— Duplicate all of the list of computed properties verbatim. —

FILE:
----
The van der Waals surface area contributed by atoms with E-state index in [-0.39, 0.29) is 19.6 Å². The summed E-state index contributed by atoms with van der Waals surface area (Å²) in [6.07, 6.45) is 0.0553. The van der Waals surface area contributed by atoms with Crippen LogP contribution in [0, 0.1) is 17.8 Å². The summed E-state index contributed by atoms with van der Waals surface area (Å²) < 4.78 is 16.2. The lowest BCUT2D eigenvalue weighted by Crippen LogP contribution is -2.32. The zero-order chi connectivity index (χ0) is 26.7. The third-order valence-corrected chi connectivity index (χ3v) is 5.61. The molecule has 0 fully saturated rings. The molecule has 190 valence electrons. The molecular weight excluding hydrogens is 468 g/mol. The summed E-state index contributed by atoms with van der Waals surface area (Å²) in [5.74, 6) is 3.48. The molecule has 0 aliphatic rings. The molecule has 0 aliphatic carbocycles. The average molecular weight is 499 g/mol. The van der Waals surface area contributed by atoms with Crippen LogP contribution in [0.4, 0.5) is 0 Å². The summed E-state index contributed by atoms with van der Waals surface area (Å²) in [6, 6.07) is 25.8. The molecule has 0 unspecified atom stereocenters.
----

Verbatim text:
The van der Waals surface area contributed by atoms with E-state index in [-0.39, 0.29) is 19.6 Å². The summed E-state index contributed by atoms with van der Waals surface area (Å²) in [6.07, 6.45) is 0.0553. The van der Waals surface area contributed by atoms with Crippen LogP contribution in [0, 0.1) is 17.8 Å². The summed E-state index contributed by atoms with van der Waals surface area (Å²) < 4.78 is 16.2. The lowest BCUT2D eigenvalue weighted by Crippen LogP contribution is -2.32. The zero-order chi connectivity index (χ0) is 26.7. The third-order valence-corrected chi connectivity index (χ3v) is 5.61. The molecule has 0 fully saturated rings. The molecule has 190 valence electrons. The molecular weight excluding hydrogens is 468 g/mol. The summed E-state index contributed by atoms with van der Waals surface area (Å²) in [5.74, 6) is 3.48. The molecule has 0 aliphatic rings. The molecule has 0 aliphatic carbocycles. The average molecular weight is 499 g/mol. The van der Waals surface area contributed by atoms with Crippen LogP contribution in [0.4, 0.5) is 0 Å². The summed E-state index contributed by atoms with van der Waals surface area (Å²) in [6, 6.07) is 25.8. The molecule has 0 unspecified atom stereocenters.